How can the Youth Guarantee best succeed?

Fanny Gauret of Euronews’ Real Economy programme, interviewing Massimiliano Mascherini on research relating to the implementation of the Youth Guarantee in Europe. (c) Eurofound 2015, Mans Martensson, Eurofound.

The Youth Guarantee was developed in response to the youth unemployment crisis, with a staggering 7.5 million young people aged 15–24 years not in employment, education or training (NEETs) and at a cost to the EU economy of €162 billion (in 2012), according to Eurofound research.

The Youth Guarantee aims to ensure that young people under the age of 25 receive a good quality offer of employment, continued education, an apprenticeship or a traineeship within four months of leaving formal education or becoming unemployed.

Funding from the Youth Employment Initiative and the European Social Fund is helping to implement the Youth Guarantee in regions that were especially hit by high youth unemployment rates.

Member States have estimated that this funding would benefit more than 880,000 young people in 2014.

Although Member States are committed to implementing the Youth Guarantee and have received country-specific recommendations from the Commission, it will take time to ensure that the structural reforms required for a successful implementation happen in the 2014–2020 period. For example, this means improving how public employment services function, improving vocational education and training systems, and improving cooperation between the public and private sector.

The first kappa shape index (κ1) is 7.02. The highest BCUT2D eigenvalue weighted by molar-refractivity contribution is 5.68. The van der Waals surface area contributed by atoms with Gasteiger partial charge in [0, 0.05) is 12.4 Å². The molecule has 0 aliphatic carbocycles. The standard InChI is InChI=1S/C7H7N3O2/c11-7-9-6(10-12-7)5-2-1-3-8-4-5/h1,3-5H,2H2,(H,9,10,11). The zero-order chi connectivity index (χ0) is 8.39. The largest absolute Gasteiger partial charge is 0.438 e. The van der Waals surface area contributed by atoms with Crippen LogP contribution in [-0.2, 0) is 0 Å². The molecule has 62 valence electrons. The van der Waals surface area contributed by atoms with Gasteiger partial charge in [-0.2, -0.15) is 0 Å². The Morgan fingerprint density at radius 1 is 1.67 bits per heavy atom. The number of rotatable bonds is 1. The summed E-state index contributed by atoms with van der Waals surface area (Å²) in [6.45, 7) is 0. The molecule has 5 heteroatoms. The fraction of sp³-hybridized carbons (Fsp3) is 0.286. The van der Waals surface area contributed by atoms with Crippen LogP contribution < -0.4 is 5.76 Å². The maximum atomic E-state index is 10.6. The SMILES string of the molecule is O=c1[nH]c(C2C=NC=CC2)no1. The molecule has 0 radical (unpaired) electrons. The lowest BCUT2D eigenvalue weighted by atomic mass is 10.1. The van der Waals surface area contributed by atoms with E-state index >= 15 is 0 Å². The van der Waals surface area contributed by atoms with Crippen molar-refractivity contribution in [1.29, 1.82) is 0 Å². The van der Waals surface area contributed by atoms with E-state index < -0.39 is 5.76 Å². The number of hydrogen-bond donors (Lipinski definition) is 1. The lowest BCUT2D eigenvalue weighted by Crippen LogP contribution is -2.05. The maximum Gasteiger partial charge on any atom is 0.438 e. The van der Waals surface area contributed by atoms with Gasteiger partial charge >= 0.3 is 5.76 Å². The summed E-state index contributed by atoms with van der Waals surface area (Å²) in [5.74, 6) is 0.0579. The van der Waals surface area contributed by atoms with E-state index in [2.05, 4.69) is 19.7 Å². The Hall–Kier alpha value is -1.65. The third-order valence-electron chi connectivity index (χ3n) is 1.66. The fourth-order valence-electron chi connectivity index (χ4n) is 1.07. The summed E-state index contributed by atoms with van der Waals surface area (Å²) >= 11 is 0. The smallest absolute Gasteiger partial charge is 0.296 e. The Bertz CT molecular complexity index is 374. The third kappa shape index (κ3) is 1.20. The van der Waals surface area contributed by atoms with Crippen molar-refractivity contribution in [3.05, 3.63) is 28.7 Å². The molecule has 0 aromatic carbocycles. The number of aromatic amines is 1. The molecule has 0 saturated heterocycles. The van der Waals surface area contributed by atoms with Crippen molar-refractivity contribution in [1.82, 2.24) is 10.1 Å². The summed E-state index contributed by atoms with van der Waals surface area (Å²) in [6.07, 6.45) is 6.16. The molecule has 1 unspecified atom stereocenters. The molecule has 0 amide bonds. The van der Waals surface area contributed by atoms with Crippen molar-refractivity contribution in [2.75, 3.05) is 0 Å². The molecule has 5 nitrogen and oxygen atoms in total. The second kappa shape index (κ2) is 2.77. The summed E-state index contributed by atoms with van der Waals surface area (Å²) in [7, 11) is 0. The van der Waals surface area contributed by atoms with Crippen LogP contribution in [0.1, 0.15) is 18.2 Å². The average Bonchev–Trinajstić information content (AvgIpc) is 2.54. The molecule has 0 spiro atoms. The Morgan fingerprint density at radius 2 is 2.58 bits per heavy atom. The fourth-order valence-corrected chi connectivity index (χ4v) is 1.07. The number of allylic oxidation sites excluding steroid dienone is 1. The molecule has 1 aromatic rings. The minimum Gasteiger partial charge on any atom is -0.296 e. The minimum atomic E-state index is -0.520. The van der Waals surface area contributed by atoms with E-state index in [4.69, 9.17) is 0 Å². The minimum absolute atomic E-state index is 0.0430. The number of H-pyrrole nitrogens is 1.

Euronews at Eurofound

On 24 February 2015, journalist Fanny Gauret of Euronews visited Eurofound and spoke with Research Manager Massimiliano Mascherini on Youth Guarantee implementation, early findings from pilot projects and whether and how the Youth Guarantee will succeed at national and European level. The Euronews team also visited the Ballymun Youth Guarantee pilot project in Dublin, one of 18 pilot projects across the EU.

In a feature on youth unemployment on Portugal and Ireland on the Euronews Real Economy programme on 10 March, Mr Mascherini emphasised that short spells of unemployment are almost to be expected in a young person’s transition from education to employment. However, he highlighted that the major concern is long-term unemployment and long-term disengagement. There has to be a joint effort by governments, public employment services, employers and youth organisations to make the Youth Guarantee a success and get young people back into work.

Coming soon

  • Eurofound (April 2015): Youth entrepreneurship: Values, attitudes, policies

Ongoing research

Eurofound is currently investigating the early implementation of the Youth Guarantee in 10 Member States under the framework of its ‘Social inclusion of young people’ project which will result in a forthcoming consolidated report (autumn 2015).  

Further reading on youth in Europe:

Useful? Interesting? Tell us what you think. Hide comments

Reactie toevoegen